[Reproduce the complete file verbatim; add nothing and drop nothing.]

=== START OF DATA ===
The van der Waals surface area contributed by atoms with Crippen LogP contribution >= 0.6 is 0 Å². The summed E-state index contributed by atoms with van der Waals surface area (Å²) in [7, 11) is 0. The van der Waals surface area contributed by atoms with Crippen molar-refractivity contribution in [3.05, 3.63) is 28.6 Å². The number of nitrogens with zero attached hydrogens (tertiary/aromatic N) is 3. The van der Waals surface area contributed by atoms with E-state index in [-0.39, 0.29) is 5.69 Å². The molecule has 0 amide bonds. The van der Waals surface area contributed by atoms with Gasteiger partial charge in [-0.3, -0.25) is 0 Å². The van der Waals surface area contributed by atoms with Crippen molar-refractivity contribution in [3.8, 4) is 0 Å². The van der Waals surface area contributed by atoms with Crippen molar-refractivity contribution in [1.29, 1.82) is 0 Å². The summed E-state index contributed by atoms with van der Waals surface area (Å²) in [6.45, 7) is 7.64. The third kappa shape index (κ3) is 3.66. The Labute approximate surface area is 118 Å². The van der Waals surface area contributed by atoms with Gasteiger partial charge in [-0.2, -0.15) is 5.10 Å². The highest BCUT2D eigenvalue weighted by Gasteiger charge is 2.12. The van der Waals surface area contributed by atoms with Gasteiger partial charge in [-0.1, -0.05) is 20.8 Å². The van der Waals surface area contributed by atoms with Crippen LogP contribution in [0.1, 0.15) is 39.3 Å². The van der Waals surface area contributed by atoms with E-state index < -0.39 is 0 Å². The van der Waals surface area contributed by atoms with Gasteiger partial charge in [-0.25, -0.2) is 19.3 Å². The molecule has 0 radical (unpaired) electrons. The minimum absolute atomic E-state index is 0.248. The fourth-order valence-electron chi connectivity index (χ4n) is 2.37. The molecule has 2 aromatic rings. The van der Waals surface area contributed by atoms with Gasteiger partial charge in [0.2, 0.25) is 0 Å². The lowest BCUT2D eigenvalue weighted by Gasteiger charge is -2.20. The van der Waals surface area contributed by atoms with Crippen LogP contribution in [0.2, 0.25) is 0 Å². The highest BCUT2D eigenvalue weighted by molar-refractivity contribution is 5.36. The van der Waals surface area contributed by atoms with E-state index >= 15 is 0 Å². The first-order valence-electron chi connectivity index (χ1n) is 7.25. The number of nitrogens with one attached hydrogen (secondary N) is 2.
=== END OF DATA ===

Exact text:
The van der Waals surface area contributed by atoms with Crippen LogP contribution >= 0.6 is 0 Å². The summed E-state index contributed by atoms with van der Waals surface area (Å²) in [7, 11) is 0. The van der Waals surface area contributed by atoms with Crippen molar-refractivity contribution in [3.05, 3.63) is 28.6 Å². The number of nitrogens with zero attached hydrogens (tertiary/aromatic N) is 3. The van der Waals surface area contributed by atoms with E-state index in [-0.39, 0.29) is 5.69 Å². The molecule has 0 amide bonds. The van der Waals surface area contributed by atoms with Gasteiger partial charge in [-0.3, -0.25) is 0 Å². The van der Waals surface area contributed by atoms with Crippen molar-refractivity contribution in [3.8, 4) is 0 Å². The van der Waals surface area contributed by atoms with Crippen molar-refractivity contribution in [1.29, 1.82) is 0 Å². The summed E-state index contributed by atoms with van der Waals surface area (Å²) in [6.45, 7) is 7.64. The third kappa shape index (κ3) is 3.66. The Labute approximate surface area is 118 Å². The van der Waals surface area contributed by atoms with Gasteiger partial charge in [-0.2, -0.15) is 5.10 Å². The highest BCUT2D eigenvalue weighted by Gasteiger charge is 2.12. The van der Waals surface area contributed by atoms with Gasteiger partial charge in [-0.1, -0.05) is 20.8 Å². The van der Waals surface area contributed by atoms with Crippen LogP contribution in [0.1, 0.15) is 39.3 Å². The van der Waals surface area contributed by atoms with E-state index < -0.39 is 0 Å². The van der Waals surface area contributed by atoms with Gasteiger partial charge in [-0.25, -0.2) is 19.3 Å². The molecule has 0 radical (unpaired) electrons. The minimum absolute atomic E-state index is 0.248. The fourth-order valence-electron chi connectivity index (χ4n) is 2.37. The molecule has 2 aromatic rings. The van der Waals surface area contributed by atoms with Gasteiger partial charge in [0.2, 0.25) is 0 Å². The lowest BCUT2D eigenvalue weighted by Gasteiger charge is -2.20. The van der Waals surface area contributed by atoms with Crippen LogP contribution in [0.2, 0.25) is 0 Å². The highest BCUT2D eigenvalue weighted by molar-refractivity contribution is 5.36. The van der Waals surface area contributed by atoms with E-state index >= 15 is 0 Å². The first-order valence-electron chi connectivity index (χ1n) is 7.25. The number of nitrogens with one attached hydrogen (secondary N) is 2.